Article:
My Mom called the other day and asked if I'd received my stimulus check yet. I have not. She was surprised. She received hers weeks ago. I've not worried about it too much, but her reminder got me to thinking.

The IRS has confirmed on their website that over 150 million Americans have received their money. KABC reports the IRS, "in a rush to get the cash out as quickly as possible [...] started with the people who it could reach the fastest."

What does that mean? Eligible citizens who'd filed their tax returns for 2018 and/or 2019, and also opted to receive it as a direct deposit, saw the money in their accounts first.

But still, many of us have yet to receive our money, either by check, direct deposit, or card. Here are a few reasons why that may be the case:

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Make Sure You've Checked Your Mail. OK, this one may seem obvious. However, we get so much junk mail nowadays, and offers to apply for this or that credit card. Some of that stuff ends up in the garbage. The IRS says just last week they sent out cards to 4 million Americans. They were sent in a plain envelope with "Money Network Cardholder Services." So, keep your eyes open and DON'T throw that one away.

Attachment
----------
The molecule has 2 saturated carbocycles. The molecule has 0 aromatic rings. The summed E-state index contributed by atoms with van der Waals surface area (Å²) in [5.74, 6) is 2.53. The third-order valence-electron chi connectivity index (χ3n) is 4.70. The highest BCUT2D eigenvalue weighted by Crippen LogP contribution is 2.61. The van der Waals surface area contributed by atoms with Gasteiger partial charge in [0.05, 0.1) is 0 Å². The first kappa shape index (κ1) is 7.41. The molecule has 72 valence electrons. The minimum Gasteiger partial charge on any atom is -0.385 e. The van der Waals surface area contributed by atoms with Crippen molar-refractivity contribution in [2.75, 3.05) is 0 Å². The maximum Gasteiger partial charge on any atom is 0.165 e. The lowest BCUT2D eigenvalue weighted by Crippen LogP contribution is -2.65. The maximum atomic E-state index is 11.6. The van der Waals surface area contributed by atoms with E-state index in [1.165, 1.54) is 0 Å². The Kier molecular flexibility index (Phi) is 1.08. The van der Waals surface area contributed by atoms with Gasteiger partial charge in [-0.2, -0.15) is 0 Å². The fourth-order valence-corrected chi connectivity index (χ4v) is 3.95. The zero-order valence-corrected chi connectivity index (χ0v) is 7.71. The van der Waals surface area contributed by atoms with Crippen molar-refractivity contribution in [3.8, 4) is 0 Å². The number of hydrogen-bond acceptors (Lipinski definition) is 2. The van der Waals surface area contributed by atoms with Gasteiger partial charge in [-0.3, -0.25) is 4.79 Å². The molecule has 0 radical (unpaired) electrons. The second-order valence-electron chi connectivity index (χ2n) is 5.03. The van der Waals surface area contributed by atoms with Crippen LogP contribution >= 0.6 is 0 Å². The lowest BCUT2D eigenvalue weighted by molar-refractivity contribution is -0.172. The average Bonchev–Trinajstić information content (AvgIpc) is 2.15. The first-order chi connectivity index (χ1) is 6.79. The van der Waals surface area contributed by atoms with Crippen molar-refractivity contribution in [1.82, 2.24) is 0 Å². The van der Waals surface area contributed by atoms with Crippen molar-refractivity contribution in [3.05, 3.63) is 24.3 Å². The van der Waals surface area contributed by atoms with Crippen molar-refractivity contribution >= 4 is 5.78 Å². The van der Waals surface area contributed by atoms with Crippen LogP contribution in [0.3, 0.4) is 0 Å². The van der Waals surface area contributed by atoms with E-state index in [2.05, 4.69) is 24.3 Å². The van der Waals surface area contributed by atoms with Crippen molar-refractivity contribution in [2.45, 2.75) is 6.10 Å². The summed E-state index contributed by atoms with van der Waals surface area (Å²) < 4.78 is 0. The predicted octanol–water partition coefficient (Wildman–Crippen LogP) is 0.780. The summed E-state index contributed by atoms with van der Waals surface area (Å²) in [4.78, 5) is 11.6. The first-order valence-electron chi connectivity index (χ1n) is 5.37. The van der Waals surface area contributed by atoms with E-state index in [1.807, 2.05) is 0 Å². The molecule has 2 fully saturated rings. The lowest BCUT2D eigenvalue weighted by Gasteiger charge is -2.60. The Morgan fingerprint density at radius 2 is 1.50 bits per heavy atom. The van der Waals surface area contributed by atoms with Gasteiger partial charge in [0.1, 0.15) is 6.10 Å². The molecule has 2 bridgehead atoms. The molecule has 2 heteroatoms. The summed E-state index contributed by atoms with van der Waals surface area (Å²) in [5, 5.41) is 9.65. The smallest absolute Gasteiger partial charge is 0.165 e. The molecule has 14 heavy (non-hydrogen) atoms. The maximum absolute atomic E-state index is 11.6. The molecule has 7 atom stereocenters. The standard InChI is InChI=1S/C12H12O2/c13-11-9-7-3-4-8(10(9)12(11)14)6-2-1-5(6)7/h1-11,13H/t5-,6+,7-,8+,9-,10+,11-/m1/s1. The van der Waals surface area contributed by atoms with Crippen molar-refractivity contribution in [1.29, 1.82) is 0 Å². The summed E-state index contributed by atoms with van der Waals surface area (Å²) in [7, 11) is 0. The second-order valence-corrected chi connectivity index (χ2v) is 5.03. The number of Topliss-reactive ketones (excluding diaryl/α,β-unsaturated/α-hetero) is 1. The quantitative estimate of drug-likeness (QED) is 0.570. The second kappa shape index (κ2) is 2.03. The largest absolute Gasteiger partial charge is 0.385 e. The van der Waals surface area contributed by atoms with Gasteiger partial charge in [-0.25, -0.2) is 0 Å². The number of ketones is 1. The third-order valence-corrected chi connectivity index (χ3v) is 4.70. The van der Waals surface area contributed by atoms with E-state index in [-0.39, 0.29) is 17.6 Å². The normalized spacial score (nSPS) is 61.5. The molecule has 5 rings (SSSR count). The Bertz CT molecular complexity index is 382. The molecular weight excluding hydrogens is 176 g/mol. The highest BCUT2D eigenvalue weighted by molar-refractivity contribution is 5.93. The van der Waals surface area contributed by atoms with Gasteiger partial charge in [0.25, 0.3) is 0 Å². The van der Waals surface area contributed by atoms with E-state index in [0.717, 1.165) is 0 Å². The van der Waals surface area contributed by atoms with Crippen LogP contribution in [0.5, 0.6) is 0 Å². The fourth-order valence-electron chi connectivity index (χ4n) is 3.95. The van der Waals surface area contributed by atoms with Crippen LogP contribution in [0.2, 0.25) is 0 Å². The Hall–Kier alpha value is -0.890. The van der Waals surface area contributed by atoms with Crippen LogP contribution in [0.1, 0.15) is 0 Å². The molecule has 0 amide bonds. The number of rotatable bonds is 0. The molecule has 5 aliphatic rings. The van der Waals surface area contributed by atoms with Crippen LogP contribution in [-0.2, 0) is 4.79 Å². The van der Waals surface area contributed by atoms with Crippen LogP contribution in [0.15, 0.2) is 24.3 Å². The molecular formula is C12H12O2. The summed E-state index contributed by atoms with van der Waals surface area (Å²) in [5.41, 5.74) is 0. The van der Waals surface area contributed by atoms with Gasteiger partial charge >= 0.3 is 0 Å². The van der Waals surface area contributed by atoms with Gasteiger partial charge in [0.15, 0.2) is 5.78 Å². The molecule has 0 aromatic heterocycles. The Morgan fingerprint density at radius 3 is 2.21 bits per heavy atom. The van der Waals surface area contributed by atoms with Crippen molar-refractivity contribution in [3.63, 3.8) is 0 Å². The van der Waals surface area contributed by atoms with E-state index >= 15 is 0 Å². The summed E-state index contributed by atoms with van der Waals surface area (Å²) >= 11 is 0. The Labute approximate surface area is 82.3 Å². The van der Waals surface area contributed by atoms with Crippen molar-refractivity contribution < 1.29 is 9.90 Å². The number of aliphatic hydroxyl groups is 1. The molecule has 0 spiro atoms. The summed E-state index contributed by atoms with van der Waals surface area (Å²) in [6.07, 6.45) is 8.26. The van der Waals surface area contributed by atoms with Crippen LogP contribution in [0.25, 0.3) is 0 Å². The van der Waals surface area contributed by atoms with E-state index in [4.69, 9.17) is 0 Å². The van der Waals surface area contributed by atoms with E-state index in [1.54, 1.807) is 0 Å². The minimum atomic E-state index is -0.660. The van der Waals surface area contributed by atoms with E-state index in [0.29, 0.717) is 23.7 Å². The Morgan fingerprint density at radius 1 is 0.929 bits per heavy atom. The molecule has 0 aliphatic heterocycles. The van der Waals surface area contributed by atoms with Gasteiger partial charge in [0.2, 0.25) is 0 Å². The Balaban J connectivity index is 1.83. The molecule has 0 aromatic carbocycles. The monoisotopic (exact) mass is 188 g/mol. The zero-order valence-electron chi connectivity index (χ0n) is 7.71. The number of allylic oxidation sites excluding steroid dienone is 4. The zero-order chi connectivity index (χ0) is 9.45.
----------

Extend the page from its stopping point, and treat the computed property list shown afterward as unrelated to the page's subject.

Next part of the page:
Make Sure You've Filed Your 2018 And 2019 Tax Returns. If you haven't yet, you won't receive your stimulus money. Plain and simple. Even people who earn a low-income and aren't usually obligated to file were asked to go online and provide some information--including name, date of birth, and social security numbers.

If You Did File A Paper Return Recently, You May Have To Wait For It To Be Processed. Even IRS employees were affected by the quarantine. Many were working from home. KABC reports that due to this, "the agency stopped opening a lot of its mail. By mid-April, the agency had to move a lot of its unopened mail into trailers."

Oh my, aren't you thankful you don't have to sort through trailers full of tax information. Oy vey. Paper mail is already involves a slower process, and that's been amplified during the pandemic.

Want your money ASAP and ready to delve in a bit deeper? CNET offers some suggestions here.